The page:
Taking the leap into the freelance lifestyle is an incredibly exciting time, but one that comes with serious frustrations. Here’s how you can adjust.
Taking the leap into the freelance lifestyle is an incredibly exciting time, but one that comes with serious distractions, temptations, and frustrations. If you’re easily distracted and prone to bouts of laziness, being a freelancer may not be the best lifestyle choice for you.
However, becoming a freelancer can also be extremely rewarding, not just in financial terms, but in the freedom, it affords you to learn, develop and gain confidence from being independent. In order to prevent themselves from getting distracted or stale, many freelancers opt to adjust their lifestyle to suit their new life as a freelancer.
With that in mind, let’s take a look at seven ways to adjust to becoming a self-employed person.
If you want to work 10 hours a day but over a 24-hour period, you can do so as a freelancer. That’s one of the many pros of going it alone. However, if you’re going to work all over the place in terms of time, you should look to fill your hours in productive ways. For example, instead of sitting in front of the TV or playing around with your smartphone in the mornings, take a walk – nothing too crazy, maybe a mile or two – and get focused for the day ahead.
Make Sure People Get The Message
You might not care what your family and friends think of you and what you do as a freelancer, but their view of you as a serious business person or entrepreneur will definitely take some getting used to as they will no longer see you getting up and heading to the office every morning. Even if you are working just as hard from home as you would elsewhere, people are more likely to assume they can come around and interrupt your workflow if you are home-based. It’s just what people are used to. Make sure they get the message that, despite the more relaxed approach to ‘going to work,’ you are still working hard, and are not to be disturbed.
Build Yourself a Business
Freelancers don’t have the luxury of being able to put up images and videos of their workspaces on Instagram and YouTube because most of the time it’s a desk in the spare room or a laptop on your knee in your living room. By hiring office space, you will have a postcode and mailing address for your freelance business, which will go a long way to show your customers and clients that you’re legitimate and ambitious. Even if you just have a virtual office (a postcode and mailing address but without the office space), you’ll still be showing the world that you’re serious.
Find a Work/Life Balance
The work/life balance is something that everybody strives for, but it’s something that freelancers can adjust to a lot easier if they manage their time properly while they’re at home. The beauty of being a freelancer is that you avoid the commute to work and the nine to five daily grind, so use your time at home wisely, including taking advantage of the ability to take breaks from work and do the things you’re always struggling to fit in around work, e.g. doing the washing, gardening, picking the kids up from school without the need for babysitters and going on the grocery run. You’ll find it a great deal easier to do these tasks if you’re working from home.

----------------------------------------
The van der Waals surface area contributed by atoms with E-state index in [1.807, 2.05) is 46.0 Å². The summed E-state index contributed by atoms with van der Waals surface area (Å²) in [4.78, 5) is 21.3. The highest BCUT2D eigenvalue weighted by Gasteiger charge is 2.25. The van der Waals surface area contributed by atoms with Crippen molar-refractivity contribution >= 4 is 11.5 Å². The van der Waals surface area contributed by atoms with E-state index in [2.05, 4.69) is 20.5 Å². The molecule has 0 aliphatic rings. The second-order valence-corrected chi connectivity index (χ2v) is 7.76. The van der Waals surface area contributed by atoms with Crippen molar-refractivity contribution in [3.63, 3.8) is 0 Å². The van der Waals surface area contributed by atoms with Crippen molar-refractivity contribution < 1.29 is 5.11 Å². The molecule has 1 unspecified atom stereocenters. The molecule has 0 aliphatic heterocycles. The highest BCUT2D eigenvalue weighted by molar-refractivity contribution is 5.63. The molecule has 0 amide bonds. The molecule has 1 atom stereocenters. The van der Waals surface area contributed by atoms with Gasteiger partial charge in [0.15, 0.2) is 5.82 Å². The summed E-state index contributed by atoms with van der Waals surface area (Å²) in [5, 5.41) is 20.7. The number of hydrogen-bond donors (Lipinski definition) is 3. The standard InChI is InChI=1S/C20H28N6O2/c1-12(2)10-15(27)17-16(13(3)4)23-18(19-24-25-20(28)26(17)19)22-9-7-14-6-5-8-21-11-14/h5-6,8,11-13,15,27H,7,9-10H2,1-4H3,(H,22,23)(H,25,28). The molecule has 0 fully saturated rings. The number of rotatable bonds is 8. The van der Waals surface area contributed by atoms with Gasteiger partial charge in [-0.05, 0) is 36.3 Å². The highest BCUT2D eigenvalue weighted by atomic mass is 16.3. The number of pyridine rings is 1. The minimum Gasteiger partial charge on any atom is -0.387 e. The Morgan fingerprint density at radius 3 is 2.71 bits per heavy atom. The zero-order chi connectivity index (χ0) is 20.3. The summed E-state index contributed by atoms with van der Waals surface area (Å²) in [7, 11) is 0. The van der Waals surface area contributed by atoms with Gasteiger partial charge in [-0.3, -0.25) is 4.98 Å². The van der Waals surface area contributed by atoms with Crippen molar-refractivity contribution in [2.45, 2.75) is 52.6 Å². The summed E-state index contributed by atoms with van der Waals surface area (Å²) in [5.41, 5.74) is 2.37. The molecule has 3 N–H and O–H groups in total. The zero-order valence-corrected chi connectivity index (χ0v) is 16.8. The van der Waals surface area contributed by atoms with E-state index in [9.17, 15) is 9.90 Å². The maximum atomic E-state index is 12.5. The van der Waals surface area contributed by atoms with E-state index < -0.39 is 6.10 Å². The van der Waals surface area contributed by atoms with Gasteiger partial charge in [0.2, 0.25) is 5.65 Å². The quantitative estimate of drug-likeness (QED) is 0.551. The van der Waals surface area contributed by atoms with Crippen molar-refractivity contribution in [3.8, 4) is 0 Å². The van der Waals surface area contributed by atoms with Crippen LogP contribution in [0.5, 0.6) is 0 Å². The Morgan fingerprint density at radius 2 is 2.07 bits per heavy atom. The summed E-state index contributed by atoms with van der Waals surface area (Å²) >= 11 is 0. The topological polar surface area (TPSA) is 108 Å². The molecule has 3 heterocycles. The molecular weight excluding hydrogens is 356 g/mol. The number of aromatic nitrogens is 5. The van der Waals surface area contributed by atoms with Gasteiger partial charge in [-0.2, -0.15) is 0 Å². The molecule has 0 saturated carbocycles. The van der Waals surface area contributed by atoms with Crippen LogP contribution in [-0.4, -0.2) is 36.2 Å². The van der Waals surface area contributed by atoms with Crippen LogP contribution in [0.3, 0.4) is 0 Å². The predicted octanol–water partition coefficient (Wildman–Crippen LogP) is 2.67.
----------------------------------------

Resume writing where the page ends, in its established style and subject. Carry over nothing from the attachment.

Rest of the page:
One huge advantage that freelancers have over the majority of other workers is that they have access to their own kitchen, rather than having to nip out to the shop or use the vending machine at work. The issue with this is that it can make freelancers snack happy, as the kitchen is too conveniently located to ignore.
If you’re going to adjust your mindset to being a freelancer, you should also concentrate on adjusting your body and eating habits, too. When you do your weekly shop, consider what you want to eat while you’re working, focusing on foods that will keep your energy levels up and keep you productive through the working day. Coffee and biscuits won’t do this, but fruit, vegetables, and nuts will. Eating healthily will also help to keep your stress levels in check when you’re mega busy or going through a dry spell.
The Dry Periods
It’s every freelancer’s worst nightmare, but sadly inevitable that occasionally, clients won’t answer their emails and the work won’t seem to be coming your way. This will happen from time to time, and it can be incredibly stressful. Fortunately, freelancers can adjust to this side of the lifestyle by using the downtime to learn, including attending speaking events, networking opportunities and reading books and articles from the web. You should never stop learning in any career, least of all when you are working for yourself. Once you get used to filling your downtime in a productive manner, you will miss the opportunity to do so when those clients get back in touch with more work for you.
Fill Your Calendar
Freelancers quickly discover that their calendar is their best friend, especially when it comes to finding that all-important work/life balance. You need to be on top of your work and play schedule in order to avoid missing deadlines for work, and important events outside of your career such as birthdays, weddings and coffee with friends. By keeping your calendar updated, you will find that you adjust to the freelance lifestyle a great deal quicker, as you feel less stressed and out of your depth due to being organized in all aspects of your life.
The majority of smartphones will have a calendar built-in, and you can sync this up with your email calendar so that wherever you are, and whatever device you are using, your schedule will be right there in front of you at all times. You can also send invites to your friends, customers or clients via your calendar, which is great for setting up meetings and meet-ups alike.